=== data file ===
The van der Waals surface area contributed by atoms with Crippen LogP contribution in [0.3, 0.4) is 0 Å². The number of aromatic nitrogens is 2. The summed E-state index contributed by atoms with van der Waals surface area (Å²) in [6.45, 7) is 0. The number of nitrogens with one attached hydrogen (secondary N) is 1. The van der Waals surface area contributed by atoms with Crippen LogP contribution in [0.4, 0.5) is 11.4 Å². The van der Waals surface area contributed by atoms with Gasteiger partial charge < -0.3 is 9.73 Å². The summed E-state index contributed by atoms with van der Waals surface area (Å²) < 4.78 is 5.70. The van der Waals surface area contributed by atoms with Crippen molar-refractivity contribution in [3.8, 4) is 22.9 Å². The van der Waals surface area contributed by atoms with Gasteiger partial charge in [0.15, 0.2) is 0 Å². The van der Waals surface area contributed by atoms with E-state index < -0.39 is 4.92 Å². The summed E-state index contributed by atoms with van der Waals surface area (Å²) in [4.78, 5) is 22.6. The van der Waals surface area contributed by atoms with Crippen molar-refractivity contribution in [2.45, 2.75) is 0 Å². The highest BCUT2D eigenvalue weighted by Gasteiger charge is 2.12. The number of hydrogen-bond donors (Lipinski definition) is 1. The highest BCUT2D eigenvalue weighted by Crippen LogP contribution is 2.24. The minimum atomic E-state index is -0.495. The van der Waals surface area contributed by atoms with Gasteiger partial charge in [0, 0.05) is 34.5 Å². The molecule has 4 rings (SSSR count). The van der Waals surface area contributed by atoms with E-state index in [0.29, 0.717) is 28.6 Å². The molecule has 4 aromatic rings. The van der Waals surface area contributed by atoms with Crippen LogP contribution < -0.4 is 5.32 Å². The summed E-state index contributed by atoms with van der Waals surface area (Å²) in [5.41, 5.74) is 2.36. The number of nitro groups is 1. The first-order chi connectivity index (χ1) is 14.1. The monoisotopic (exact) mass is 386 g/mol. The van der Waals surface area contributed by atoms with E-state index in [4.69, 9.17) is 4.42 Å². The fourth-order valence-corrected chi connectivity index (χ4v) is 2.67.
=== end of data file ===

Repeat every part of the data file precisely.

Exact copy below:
The van der Waals surface area contributed by atoms with Crippen LogP contribution in [0.3, 0.4) is 0 Å². The number of aromatic nitrogens is 2. The summed E-state index contributed by atoms with van der Waals surface area (Å²) in [6.45, 7) is 0. The number of nitrogens with one attached hydrogen (secondary N) is 1. The van der Waals surface area contributed by atoms with Crippen LogP contribution in [0.4, 0.5) is 11.4 Å². The van der Waals surface area contributed by atoms with Gasteiger partial charge < -0.3 is 9.73 Å². The summed E-state index contributed by atoms with van der Waals surface area (Å²) < 4.78 is 5.70. The van der Waals surface area contributed by atoms with Crippen molar-refractivity contribution in [3.8, 4) is 22.9 Å². The van der Waals surface area contributed by atoms with Gasteiger partial charge in [0.15, 0.2) is 0 Å². The van der Waals surface area contributed by atoms with E-state index < -0.39 is 4.92 Å². The summed E-state index contributed by atoms with van der Waals surface area (Å²) in [4.78, 5) is 22.6. The van der Waals surface area contributed by atoms with Crippen molar-refractivity contribution in [2.45, 2.75) is 0 Å². The highest BCUT2D eigenvalue weighted by Gasteiger charge is 2.12. The number of hydrogen-bond donors (Lipinski definition) is 1. The highest BCUT2D eigenvalue weighted by Crippen LogP contribution is 2.24. The minimum atomic E-state index is -0.495. The van der Waals surface area contributed by atoms with Gasteiger partial charge in [0, 0.05) is 34.5 Å². The molecule has 4 rings (SSSR count). The van der Waals surface area contributed by atoms with E-state index in [0.29, 0.717) is 28.6 Å². The molecule has 4 aromatic rings. The van der Waals surface area contributed by atoms with Crippen LogP contribution < -0.4 is 5.32 Å². The summed E-state index contributed by atoms with van der Waals surface area (Å²) in [5.41, 5.74) is 2.36. The number of nitro groups is 1. The first-order chi connectivity index (χ1) is 14.1. The monoisotopic (exact) mass is 386 g/mol. The van der Waals surface area contributed by atoms with E-state index in [4.69, 9.17) is 4.42 Å². The fourth-order valence-corrected chi connectivity index (χ4v) is 2.67.